By Garrett Wissel
Elm Staff Writer
On Thursday, Sept. 21, Washington College held its annual First-Year Book Event in Decker Theatre. This year’s selected work was “Trace: Memory, History, Race, and the American Landscape,” by Dr. Lauret Savoy, the David B. Truman professor of environmental studies and geology at Mount Holyoke College in South Hadley, Massachusetts.
Co-sponsored by the C.V. Starr Center for the Study of the American Experience and the Joseph H. McLain Lecture Series in Environmental Studies, the event featured a reading of select passages by Dr. Savoy and began a dialogue about race and identity before an assembled audience of WC faculty, staff, and students, as well as members of the community.
It’s this subject matter that earned “Trace” critical acclaim. It is the winner of the American Book Award (from the Before Columbus Foundation), winner of the ASLE Environmental Creative Writing Award, and a finalist for the PEN American Open Book Award.
The event page on the College’s website describes the First-Year Book Program as one that “introduces new students to WC’s wealth of opportunities to hear interesting lectures and presentations outside of the classroom,” and with this objective in mind, “Trace” serves as an ideal selection for the First-Year Book. Savoy’s website describes “Trace” as “a provocative mosaic of personal journeys and historical inquiry across a continent and time.”
Dr. James Hall, associate professor of English and director of the Rose O’Neill Literary House, delivered the opening remarks at the seminar.
“Trace,” he said, “treats selfhood as having archeological layers, as having a history, and a geopolitical one at that.”
Savoy proceeded to offer a reading of three different chapters from her book, focusing on her own childhood experiences with location and memory, and also exploring how history has been skewed to ignore the stories of the less fortunate, such as enslaved Africans working on American plantations.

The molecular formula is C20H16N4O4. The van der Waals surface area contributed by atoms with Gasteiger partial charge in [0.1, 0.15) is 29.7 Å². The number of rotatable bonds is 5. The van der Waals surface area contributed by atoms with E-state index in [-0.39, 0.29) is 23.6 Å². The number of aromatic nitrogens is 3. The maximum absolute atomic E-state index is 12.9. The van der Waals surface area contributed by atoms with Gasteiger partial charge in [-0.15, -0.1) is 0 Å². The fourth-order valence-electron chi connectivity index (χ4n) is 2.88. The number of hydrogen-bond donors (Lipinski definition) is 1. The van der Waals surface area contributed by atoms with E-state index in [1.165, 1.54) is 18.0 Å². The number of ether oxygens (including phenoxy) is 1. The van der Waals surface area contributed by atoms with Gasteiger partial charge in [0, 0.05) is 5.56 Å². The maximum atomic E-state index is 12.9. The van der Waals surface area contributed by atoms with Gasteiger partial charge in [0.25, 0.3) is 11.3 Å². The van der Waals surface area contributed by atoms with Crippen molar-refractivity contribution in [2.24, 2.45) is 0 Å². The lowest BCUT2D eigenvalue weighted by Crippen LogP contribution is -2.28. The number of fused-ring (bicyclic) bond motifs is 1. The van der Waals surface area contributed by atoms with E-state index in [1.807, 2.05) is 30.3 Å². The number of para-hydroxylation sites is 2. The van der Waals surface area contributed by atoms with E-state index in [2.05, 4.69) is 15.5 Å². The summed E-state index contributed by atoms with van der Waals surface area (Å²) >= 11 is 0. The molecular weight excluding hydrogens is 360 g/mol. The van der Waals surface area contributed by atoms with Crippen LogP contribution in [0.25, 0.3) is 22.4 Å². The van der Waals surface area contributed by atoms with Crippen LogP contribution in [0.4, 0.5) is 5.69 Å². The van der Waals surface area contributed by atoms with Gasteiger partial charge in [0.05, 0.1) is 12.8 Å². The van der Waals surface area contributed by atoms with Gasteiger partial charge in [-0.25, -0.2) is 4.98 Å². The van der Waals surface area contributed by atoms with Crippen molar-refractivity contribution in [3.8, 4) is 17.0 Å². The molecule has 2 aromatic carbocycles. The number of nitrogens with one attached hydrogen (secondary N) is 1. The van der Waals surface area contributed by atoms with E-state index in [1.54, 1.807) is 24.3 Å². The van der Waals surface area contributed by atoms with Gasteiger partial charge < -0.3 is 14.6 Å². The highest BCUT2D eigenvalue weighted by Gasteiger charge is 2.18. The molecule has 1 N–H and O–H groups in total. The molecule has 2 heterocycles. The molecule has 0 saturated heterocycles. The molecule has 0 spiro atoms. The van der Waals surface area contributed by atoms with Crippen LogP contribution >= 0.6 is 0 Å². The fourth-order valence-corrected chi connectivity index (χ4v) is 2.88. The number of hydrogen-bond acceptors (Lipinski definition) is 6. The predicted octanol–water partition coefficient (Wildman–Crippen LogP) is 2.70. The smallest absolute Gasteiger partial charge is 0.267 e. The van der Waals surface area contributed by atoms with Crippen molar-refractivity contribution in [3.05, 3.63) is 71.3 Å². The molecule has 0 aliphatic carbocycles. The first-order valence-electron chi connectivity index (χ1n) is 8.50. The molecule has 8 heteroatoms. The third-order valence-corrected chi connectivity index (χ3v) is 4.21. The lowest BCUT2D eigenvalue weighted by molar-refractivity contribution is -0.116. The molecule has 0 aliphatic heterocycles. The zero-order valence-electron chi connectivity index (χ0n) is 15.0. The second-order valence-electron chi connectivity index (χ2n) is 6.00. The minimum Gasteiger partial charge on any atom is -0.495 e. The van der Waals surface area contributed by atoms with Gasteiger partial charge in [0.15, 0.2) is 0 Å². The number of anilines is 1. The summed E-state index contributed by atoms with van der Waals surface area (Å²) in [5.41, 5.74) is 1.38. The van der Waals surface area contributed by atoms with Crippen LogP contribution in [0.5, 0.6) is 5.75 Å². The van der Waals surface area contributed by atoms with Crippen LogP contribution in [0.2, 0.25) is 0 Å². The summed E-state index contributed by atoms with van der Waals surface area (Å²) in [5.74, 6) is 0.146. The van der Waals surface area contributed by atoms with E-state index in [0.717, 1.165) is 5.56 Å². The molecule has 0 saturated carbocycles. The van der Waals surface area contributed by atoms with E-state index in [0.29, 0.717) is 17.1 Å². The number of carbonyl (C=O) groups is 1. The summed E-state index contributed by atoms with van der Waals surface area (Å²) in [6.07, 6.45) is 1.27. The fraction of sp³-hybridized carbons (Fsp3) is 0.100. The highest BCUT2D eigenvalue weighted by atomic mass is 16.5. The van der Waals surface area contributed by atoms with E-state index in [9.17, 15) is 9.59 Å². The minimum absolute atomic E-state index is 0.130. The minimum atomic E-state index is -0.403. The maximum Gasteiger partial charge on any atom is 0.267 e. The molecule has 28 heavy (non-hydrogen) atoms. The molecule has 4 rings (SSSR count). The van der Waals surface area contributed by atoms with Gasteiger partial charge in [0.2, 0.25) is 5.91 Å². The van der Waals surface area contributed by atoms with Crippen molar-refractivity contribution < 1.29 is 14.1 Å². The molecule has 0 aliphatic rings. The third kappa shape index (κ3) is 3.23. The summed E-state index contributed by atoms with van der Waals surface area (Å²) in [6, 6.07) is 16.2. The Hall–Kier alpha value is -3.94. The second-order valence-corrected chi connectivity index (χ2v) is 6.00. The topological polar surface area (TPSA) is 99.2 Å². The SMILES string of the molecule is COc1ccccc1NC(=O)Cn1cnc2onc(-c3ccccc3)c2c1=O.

Following her readings, Savoy opened up the floor to questions about the meaning behind her work, as well as her own opinions on the current geopolitical climate.
According to Savoy, “Trace” is a demanding work towards its reader, asking for a great deal of introspection and analysis.
When asked about the ways in which she thinks college students specifically should tackle this task, she said, “I don’t think there’s a single one way. The one is to realize that questioning is alright, that questioning is important,” she said. “To live your life openly in relation to other people…not as if you’re an isolated person…but that we’re actually connected,” and choosing to acknowledge those connections by reaching out.
To Savoy, “Trace” is a deeply personal work that still manages to teach those same lessons about connecting with people, and recognizing those connections as building blocks to begin asking the hard questions about life, whether it be as a young child, a student, or an adult.
For Savoy, it all begins with action, and choosing to ask those difficult questions in the first place, because “History,” she said, “is less the events that happened and more the stories told about the events that happened.”
“Trace” is available for purchase on Amazon and most book retailers.